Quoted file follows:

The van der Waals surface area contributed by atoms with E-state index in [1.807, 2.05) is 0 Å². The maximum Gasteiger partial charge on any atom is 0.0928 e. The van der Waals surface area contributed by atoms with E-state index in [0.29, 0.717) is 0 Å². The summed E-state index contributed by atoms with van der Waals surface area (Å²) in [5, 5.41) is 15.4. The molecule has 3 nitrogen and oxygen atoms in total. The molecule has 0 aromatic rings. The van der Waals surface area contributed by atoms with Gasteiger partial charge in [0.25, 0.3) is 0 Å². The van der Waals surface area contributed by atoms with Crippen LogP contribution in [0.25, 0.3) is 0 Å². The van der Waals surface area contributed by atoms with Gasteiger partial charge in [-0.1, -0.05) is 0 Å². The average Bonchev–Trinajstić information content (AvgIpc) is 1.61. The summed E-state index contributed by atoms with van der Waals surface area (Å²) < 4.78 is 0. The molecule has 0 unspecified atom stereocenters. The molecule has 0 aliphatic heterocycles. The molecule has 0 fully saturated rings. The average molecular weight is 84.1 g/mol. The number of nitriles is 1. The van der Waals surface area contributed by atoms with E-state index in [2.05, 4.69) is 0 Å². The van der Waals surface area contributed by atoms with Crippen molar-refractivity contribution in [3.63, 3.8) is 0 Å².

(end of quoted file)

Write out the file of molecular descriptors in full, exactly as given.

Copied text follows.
The van der Waals surface area contributed by atoms with E-state index in [1.807, 2.05) is 0 Å². The maximum Gasteiger partial charge on any atom is 0.0928 e. The van der Waals surface area contributed by atoms with E-state index in [0.29, 0.717) is 0 Å². The summed E-state index contributed by atoms with van der Waals surface area (Å²) in [5, 5.41) is 15.4. The molecule has 3 nitrogen and oxygen atoms in total. The molecule has 0 aromatic rings. The van der Waals surface area contributed by atoms with Gasteiger partial charge in [0.25, 0.3) is 0 Å². The van der Waals surface area contributed by atoms with Crippen LogP contribution in [0.25, 0.3) is 0 Å². The van der Waals surface area contributed by atoms with Gasteiger partial charge in [-0.1, -0.05) is 0 Å². The average Bonchev–Trinajstić information content (AvgIpc) is 1.61. The summed E-state index contributed by atoms with van der Waals surface area (Å²) < 4.78 is 0. The molecule has 0 unspecified atom stereocenters. The molecule has 0 aliphatic heterocycles. The molecule has 0 fully saturated rings. The average molecular weight is 84.1 g/mol. The number of nitriles is 1. The van der Waals surface area contributed by atoms with E-state index in [2.05, 4.69) is 0 Å². The van der Waals surface area contributed by atoms with Crippen molar-refractivity contribution in [3.63, 3.8) is 0 Å².